Harvey Weinstein: New York police open investigation into 2004 allegations
The New York Daily News reported that the case involved aspiring actress Lucia Evans. The New Yorker magazine reported on Tuesday that Ms Evans said Mr Weinstein had forced her to perform oral sex on him
New York police said on Thursday they had opened an investigation into allegations of a 2004 sexual assault by the hugely influential Hollywood producer Harvey Weinstein.
It came as the organisers of the Oscars announced they would hold emergency talks on Saturday to consider their response to the crisis roiling Hollywood after Mr Weinstein was accused of predatory behaviour and a string of sexual assaults.
The Academy of Motion Picture Arts and Sciences described the allegations against the movie mogul as "repugnant".
A spokesman for the New York Police Department confirmed to Agence France-Presse it was investigating the 2004 case, but provided no details. New York state has no statute of limitations on most serious felonies, including rape.
The New York Daily News reported that the case involved aspiring actress Lucia Evans.
The New Yorker magazine reported on Tuesday that Ms Evans said Mr Weinstein had forced her to perform oral sex on him. The magazine quotes two other women as accusing him of rape.
In 2015, the New York police opened an investigation into a complaint by Italian model Ambra Battilana Gutierrez, who said Mr Weinstein had sexually attacked her in a hotel room. Police asked her to make a secret recording, in which Mr Weinstein could be heard repeatedly insisting that she come into his room, which she refused to do.
But prosecutor Cyrus Vance said there was insufficient proof to pursue charges.
The slew of sleazy accusations has sent Hollywood actors, studios and directors scrambling to condemn the 65-year-old producer after a string of exposes revealed the full extent of how he forced himself on women, often young actresses trying to get a start in the film business.
Mr Weinstein has apologised for his actions but denied the most serious allegations, which include rape.
Mr Weinstein has been fired by the company he founded, politicians are turning his donations over to charity and his name is being removed from future productions. At least one major British financier is reported to have demanded the return of a multimillion dollar investment from the Weinstein Company.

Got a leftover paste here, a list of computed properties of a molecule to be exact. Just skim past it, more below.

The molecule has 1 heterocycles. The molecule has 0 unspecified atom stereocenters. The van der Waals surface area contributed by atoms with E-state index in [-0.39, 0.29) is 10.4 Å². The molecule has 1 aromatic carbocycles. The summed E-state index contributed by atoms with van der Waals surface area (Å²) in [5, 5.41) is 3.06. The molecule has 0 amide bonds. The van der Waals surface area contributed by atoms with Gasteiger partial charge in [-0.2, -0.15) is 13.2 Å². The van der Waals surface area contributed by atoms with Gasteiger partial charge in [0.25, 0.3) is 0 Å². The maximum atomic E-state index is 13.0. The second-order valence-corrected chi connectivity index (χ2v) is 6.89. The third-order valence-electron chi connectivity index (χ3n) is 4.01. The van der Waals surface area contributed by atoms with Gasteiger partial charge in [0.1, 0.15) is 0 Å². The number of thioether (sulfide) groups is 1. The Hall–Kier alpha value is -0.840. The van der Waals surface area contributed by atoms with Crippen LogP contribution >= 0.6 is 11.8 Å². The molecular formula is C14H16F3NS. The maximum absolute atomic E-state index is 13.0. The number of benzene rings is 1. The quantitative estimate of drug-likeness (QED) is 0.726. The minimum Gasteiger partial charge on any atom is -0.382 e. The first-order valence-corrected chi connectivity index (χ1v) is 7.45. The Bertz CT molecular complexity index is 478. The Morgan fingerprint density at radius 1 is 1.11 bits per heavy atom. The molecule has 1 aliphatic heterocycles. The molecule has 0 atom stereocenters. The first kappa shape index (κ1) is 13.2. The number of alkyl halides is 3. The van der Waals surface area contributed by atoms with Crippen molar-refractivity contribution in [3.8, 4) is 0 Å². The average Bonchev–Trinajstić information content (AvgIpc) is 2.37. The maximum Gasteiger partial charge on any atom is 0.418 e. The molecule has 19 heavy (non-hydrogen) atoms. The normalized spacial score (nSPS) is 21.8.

But the film industry must still come to terms with how such a prominent figure was able to abuse women for so long.
The Academy, which has awarded 81 Oscars to films produced by Mr Weinstein's Miramax studio and the Weinstein Company, said it would meet on Saturday to discuss any possible actions.
“The Academy finds the conduct described in the allegations against Harvey Weinstein to be repugnant, abhorrent, and antithetical to the high standards of the Academy and the creative community it represents,” the organisation said.
For his part, Mr Weinstein is believed to be seeking treatment for sex addiction at a rehab centre in Arizona.
"I gotta get help, guys,” he told members of the press when he was spotted in Los Angeles on Wednesday. “You know what, we all make mistakes. Second chance, I hope."
A string of A-list actresses, including Angelina Jolie and Gwyneth Paltrow, have come forward with allegations of sexual harassment or assault.
Cara Delevigne, who appeared in the 2012 adaptation of Anna Karenina and more recently in Suicide Squad, became the latest star to make a claim about Mr Weinstein on Tuesday, saying he tried to kiss her as she left a hotel room.
“I felt very powerless and scared,” she said in an Instagram post.
Rumours about Mr Weinstein’s behaviour around young women had circulated in Hollywood to the point where they even appeared as jokes in the hit television comedy 30 Rock and in the form of a recurring character in Entourage.
Former US presidential candidate Hillary Clinton, who has always taken a tough stance on women’s rights and who condemned her then rival Donald Trump’s misogynistic behaviour during the election last year, was one of the Democratic politicians who received campaign donations from Mr Weinstein.
She told CNN on Wednesday she had no idea about Mr Weinstein’s behaviour.
"I was appalled. It was something that was just intolerable in every way," she said. "And, you know, like so many people who've come forward and spoken out, this was a different side of a person who I and many others had known in the past."
She said she would pass his campaign donations — at least US$26,000 (Dh95,505) — to charity. More difficult for the party will be sifting through the more than $1 million he was responsible for “bundling” from dozens more donors and distributing to Democratic campaigns and causes.
Meanwhile, all around the world, cinema bodies and politicians are trying to remove any lasting references to Mr Weinstein.
The British Academy of Film and Television Arts said it was suspending his membership and senior political figures are demanding that his appointment to CBE, one of the UK’s orders of chivalry, be reversed.
Updated: October 12, 2017 07:41 PM